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After the Fall

Critics say pro-development forces are behind popular coastal commission director's ouster

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THROWN OVERBOARD Charles Lester served as the California Coastal Commission's second-ever executive director until commissioners ousted him last month.
  • THROWN OVERBOARD Charles Lester served as the California Coastal Commission's second-ever executive director until commissioners ousted him last month.

Until a couple of months ago, Charles Lester thought everything was going well at his post as executive director of the California Coastal Commission.

Lester, whose hiring was unanimously approved by the commission less than five ago, had racked up a number of accomplishments as its second director ever, including securing a bigger staff, streamlining complex processes and finding compromise on controversial projects.

Looking back, Lester now admits, sheepishly, that he was considering asking for a raise—until, that was, last December, when he got an unfavorable performance review from commissioners. He realized then that his days at the commission, which oversees more than 1,000 miles of coastline, might be numbered.

Lester received notice of his possible termination in January and opted for a public hearing on the decision.

"The notice itself wasn't a total surprise, although the exact timing was a little surprising," he says.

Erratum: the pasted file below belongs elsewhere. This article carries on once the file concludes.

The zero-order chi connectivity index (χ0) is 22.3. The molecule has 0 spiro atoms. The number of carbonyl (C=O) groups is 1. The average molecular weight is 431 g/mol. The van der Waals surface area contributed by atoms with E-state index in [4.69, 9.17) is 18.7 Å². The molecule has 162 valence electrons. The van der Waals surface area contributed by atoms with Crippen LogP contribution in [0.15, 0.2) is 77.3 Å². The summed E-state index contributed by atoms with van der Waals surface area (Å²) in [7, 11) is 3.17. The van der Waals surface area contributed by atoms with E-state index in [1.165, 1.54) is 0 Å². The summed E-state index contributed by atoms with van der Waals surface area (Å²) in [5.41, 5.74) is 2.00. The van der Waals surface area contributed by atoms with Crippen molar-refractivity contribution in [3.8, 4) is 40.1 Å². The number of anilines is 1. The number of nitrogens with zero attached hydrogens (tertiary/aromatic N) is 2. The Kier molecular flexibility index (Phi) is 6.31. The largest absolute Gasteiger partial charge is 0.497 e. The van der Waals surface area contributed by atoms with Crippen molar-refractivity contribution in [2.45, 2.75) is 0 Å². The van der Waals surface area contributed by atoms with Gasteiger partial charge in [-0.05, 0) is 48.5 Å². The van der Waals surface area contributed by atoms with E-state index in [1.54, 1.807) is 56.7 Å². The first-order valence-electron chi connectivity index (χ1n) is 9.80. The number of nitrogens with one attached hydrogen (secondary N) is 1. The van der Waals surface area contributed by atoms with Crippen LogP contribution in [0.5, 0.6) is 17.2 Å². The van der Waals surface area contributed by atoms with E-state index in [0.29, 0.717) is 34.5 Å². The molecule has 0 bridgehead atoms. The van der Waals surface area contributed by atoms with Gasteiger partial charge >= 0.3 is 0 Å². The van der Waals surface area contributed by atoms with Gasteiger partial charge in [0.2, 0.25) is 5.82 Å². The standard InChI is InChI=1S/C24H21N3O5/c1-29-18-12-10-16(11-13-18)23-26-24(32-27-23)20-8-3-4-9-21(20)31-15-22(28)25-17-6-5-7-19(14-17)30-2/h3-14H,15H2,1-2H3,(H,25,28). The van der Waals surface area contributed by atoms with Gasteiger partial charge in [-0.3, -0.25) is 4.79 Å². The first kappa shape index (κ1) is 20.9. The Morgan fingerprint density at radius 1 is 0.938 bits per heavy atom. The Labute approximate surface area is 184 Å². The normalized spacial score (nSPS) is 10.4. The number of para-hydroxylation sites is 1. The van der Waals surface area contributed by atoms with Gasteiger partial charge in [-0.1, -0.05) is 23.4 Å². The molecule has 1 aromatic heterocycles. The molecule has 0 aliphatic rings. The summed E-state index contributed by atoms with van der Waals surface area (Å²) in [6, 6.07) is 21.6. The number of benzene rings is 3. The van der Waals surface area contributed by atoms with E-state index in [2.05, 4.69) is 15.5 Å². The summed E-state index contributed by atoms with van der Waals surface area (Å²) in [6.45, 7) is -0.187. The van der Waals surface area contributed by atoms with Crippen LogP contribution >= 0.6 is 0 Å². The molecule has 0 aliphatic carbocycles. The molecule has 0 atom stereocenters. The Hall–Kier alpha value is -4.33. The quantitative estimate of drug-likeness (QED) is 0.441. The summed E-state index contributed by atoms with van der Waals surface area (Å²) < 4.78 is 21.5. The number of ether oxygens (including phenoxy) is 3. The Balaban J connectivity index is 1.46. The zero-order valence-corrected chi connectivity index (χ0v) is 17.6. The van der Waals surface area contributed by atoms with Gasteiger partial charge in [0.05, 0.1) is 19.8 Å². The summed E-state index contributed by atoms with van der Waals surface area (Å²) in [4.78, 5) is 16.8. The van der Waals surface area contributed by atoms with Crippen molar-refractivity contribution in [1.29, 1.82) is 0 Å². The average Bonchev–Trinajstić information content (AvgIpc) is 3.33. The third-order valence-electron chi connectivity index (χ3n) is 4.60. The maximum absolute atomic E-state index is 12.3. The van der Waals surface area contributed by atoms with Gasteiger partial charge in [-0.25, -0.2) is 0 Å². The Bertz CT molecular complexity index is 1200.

Lester, known for being low-key and soft-spoken, is technically still employed by the commission, as he helps staff transition to senior deputy director Jack Ainsworth's leadership. Ainsworth will act as interim executive director until a new one is hired.

Lester's termination set off a firestorm of outrage; more than 600 people showed up to his hearing in Morro Bay and gave six hours of testimony in his favor. Due to lobbyists' growing influence on the commission, politicians and environmentalists all over the state say pro-development interests were behind his firing—something Lester says appears to be true.

Commissioners, who called for the termination and approved it on a 7–5 vote, gave their own reasons for the change, some vague and some dubious.

One was the worry that the Coastal Commission staff, 95 percent of which signed a letter supporting Lester, doesn't accurately reflect the diversity of the state. Although Lester called the accusation "a misdirection," he doesn't take the issue of diversity lightly.

"It's really important. I'm not saying it isn't," Lester says. "I felt like I was addressing it. Is there more to do? Yep. There's more to do."

Lester had actually just released an update on the state of diversity in the Coastal Commission as part of his February director's report. The report's numbers reveal a staff that, although not a cultural melting pot, is in step with other state agencies. According to the report, the staff's racial diversity exceeds that of environmental groups in the state, with people of color on staff coming out to 29 percent. "By that measure, the numbers weren't terrible. Again, they weren't good enough, so we were working on it," Lester says.

In the past few years, a discussion has been brewing that goes well beyond the Coastal Commission, about a disconnect between environmental groups on the one side and diversity organizations and communities of color on the other.

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